Going to conferences as a student was exciting, but it was always tinged with fear at the thought of networking. It was easy to hang out with the other students, but we all knew we should be off talking to people and making connections. That was how you got ahead in science: make an impression, develop a collaboration, get a job, secure funding. Networking was the thing that got you there, and as a shy introvert it didn’t come naturally to me.
Looking back now, I guess I figured it out. In my science career most of my positions were found through connections. Some of those connections were people I met at conferences. So, what’s the trick to networking successfully as an introvert? Here are my tips:
- Know your strengths and work to them, not against them. Don’t try and be an extrovert if you’re not. If you are at your best in deep conversation, seek out opportunities to connect to people in that way. If you’re happiest listening, prepare a few open-ended questions in advance and try them out on someone who loves to talk. Pace yourself at a crowded event and take breaks to recharge. You may discover pockets of other introverts hiding in the corners you can talk to.
- Drop the word networking – it loads up the pressure as something you have to do to get ahead. Instead focus on the fun of connecting with others and getting to know their story. Making an authentic connection is the key, then keep in touch. This will lead to long term relationships that develop opportunities. Trying to fake it and ‘sell’ yourself with an elevator pitch will not.
- Don’t aim too high. We all know the extrovert at the conference who ends up chatting to the key note speaker and heading off to dinner with the senior scientists. Nothing is guaranteed to make the introverts feel more of a failure as we end up at the boring table at the conference dinner and leave early while everyone else is dancing. Take the pressure off and set a more manageable goal for yourself. Challenge yourself to start at least two conversations. If it’s a real struggle, notice who in the room looks more uncomfortable than you and open a conversation with them about how hard networking can be. Offer them your best tip. They’ll be grateful, and you never know they may just be a fascinating person to get to know. As a reward, give yourself a break away from the crowd to recharge.
- Congratulate yourself on your successes and don’t compare yourself to those around you. If asking one question in a meeting is a big deal for you, challenge yourself, prepare and go for it. Then see it as a win given the fact that your heart was pounding, and your brain freezes under stress. Don’t allow yourself to dwell on how many questions others ask. We all have our strengths and our weaknesses.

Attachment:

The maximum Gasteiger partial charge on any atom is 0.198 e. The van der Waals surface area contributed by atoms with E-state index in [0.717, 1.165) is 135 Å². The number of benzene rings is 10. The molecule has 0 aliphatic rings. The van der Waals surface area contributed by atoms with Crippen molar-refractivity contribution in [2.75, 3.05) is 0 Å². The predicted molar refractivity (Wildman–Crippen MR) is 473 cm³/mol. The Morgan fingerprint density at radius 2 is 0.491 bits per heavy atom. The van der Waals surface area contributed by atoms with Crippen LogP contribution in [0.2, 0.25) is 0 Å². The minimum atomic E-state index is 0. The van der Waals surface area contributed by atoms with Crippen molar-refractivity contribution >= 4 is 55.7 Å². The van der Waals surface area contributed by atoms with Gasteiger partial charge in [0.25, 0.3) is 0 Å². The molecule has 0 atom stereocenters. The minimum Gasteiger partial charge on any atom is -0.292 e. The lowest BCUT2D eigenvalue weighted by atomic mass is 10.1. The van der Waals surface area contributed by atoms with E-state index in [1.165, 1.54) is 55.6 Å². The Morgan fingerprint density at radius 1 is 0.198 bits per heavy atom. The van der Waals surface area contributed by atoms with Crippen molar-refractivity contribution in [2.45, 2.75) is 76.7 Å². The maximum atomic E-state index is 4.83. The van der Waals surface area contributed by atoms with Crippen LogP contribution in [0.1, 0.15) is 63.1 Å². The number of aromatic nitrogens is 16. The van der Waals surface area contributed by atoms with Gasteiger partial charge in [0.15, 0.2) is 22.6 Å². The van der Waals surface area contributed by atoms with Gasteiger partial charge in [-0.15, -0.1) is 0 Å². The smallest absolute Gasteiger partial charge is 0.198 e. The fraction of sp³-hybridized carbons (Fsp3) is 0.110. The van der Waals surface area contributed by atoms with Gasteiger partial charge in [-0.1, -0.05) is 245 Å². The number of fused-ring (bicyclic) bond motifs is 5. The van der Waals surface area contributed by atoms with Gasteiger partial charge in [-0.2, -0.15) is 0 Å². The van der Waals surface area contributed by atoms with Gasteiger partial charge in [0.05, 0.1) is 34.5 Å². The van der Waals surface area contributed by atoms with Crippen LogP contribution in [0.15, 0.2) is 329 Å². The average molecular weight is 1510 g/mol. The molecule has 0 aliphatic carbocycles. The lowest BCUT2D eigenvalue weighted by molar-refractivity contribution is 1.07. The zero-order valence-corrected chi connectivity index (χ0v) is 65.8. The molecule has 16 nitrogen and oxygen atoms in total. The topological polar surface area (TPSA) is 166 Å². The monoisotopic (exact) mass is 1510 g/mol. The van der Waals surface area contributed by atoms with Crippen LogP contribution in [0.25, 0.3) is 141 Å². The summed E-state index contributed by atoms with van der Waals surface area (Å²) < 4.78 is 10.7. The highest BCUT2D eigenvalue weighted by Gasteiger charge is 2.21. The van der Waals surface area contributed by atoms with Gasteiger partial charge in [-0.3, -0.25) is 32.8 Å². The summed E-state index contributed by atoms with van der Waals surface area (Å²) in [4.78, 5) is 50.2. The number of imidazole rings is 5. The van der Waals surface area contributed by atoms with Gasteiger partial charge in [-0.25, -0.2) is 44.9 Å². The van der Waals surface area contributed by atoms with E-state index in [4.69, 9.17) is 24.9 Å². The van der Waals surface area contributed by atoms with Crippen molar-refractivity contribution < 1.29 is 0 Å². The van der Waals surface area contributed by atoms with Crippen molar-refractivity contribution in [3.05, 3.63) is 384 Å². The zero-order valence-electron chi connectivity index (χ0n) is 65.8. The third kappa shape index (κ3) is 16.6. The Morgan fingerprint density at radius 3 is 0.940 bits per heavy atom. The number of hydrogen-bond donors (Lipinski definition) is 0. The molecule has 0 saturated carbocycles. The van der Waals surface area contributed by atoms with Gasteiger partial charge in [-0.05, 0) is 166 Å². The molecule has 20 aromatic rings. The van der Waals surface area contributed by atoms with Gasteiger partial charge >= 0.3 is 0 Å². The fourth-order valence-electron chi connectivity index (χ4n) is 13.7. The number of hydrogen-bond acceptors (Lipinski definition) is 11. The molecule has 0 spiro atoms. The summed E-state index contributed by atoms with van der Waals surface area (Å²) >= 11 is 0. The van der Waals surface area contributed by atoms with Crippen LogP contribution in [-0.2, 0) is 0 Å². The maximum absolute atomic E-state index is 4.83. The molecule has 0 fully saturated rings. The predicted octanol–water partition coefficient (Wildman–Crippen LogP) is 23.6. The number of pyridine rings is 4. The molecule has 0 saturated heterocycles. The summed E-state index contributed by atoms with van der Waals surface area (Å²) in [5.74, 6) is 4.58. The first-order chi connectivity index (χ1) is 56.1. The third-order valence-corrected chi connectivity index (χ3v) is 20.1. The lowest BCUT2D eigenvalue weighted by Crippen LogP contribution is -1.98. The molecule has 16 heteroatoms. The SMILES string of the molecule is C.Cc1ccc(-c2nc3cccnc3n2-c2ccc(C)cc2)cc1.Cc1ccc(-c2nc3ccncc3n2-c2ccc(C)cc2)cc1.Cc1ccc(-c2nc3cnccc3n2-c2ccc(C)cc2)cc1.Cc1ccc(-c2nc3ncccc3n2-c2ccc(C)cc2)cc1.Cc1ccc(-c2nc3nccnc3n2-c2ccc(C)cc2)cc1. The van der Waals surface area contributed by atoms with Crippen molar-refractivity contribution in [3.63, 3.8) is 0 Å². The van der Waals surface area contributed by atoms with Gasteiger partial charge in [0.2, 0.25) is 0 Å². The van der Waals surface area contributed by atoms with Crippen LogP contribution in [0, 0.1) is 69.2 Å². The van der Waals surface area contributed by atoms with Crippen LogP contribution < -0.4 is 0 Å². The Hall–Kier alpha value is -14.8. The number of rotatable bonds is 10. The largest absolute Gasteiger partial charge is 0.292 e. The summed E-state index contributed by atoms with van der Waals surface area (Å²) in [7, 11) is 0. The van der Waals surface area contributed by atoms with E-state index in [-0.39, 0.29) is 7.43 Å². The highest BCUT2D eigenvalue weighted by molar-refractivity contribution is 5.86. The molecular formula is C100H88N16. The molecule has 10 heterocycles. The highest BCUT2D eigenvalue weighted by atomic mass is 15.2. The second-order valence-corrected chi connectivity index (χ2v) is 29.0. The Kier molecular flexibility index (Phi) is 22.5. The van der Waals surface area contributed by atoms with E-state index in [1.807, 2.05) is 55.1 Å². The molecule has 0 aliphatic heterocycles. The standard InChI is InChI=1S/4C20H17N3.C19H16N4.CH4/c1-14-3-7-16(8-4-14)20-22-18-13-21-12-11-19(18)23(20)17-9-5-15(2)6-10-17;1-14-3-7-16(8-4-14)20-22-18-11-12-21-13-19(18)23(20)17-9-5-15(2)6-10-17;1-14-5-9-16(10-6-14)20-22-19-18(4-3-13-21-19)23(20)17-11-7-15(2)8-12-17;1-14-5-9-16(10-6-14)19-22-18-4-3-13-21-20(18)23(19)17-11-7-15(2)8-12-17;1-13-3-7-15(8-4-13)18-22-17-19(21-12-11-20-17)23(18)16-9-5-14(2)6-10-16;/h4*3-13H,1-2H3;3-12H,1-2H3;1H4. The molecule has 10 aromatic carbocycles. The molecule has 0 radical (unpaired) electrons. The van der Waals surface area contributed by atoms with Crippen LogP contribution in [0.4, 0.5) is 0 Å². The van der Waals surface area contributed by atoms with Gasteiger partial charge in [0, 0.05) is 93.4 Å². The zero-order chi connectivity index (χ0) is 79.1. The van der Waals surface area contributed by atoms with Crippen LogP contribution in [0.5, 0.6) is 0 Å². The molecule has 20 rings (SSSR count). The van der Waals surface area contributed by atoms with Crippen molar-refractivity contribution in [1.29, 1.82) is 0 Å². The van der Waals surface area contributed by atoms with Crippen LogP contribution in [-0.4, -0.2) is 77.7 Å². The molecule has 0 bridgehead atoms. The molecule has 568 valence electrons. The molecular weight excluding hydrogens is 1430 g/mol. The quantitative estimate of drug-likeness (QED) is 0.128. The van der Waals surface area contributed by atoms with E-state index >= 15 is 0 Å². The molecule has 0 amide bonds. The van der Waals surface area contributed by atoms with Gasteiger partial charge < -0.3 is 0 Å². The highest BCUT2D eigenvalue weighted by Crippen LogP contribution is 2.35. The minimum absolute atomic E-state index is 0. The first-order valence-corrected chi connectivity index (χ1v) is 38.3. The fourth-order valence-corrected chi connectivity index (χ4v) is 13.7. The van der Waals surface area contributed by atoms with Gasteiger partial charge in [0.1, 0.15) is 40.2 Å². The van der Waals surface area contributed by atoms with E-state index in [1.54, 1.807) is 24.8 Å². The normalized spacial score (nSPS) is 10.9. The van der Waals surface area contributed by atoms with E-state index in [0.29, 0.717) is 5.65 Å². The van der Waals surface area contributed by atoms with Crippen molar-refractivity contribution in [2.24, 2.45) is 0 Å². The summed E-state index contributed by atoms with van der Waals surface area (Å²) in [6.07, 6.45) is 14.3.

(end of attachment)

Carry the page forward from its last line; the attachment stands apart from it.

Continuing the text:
- Find an ally so you can encourage each other to meet more people. It could be someone you bonded with in the lunch queue, or the fellow introvert you shared a networking tip with. You could make it a game, make a list and challenge each other to talk to everyone on it.
- Help those around you to network. Once you’re in a conversation you might notice others lurking on the edges hoping to join in. We’ve all been in that position, so give them a break and bring them into the conversation. Don’t forget to make introductions.
- Make peace with discomfort. Have you ever hit a flat spot at an event where it feels like everyone else is chatting away, and you feel left out? Your first instinct is to get out of there, but just think of the interesting people you might miss out on meeting. Instead challenge yourself to stick it out, despite the discomfort. Think of all the tactics you could use – cruise the room, grab a drink, go to the bathroom. Keep an eye out for a conversation you could join, or someone else on their own. Bump into them if necessary and apologize for spilling their drink! Hey, it will sure start a conversation, if you can overcome the desire to run away.
- Work on your unhelpful mental habits. Practice noticing when you fall into worrying about yourself and how others see you and try shifting your attention to someone else. What’s going on for them? What are they interested in? What do they think about the presentations, food or venue? See if you can find something to complement them on and open a conversation that way. When your mind slips back into self-obsession, gently guide it back to focusing on others. Rumination is a mental habit that can be retrained with practice – it’s not a personal failing so make sure you stay away from self-criticism.
Still don’t believe me that networking can be fun? The main thing is to keep in mind that probably half the room is as uncomfortable with networking as you are, and everyone feels insecure – some are just better at hiding it. Unfortunately, it’s the extroverts we hear most about, so we tend to judge ourselves against their behaviour.
If you can work to your strengths, reward your successes and relax, networking will start to feel more natural. You may just meet your next employer, or your new best friend.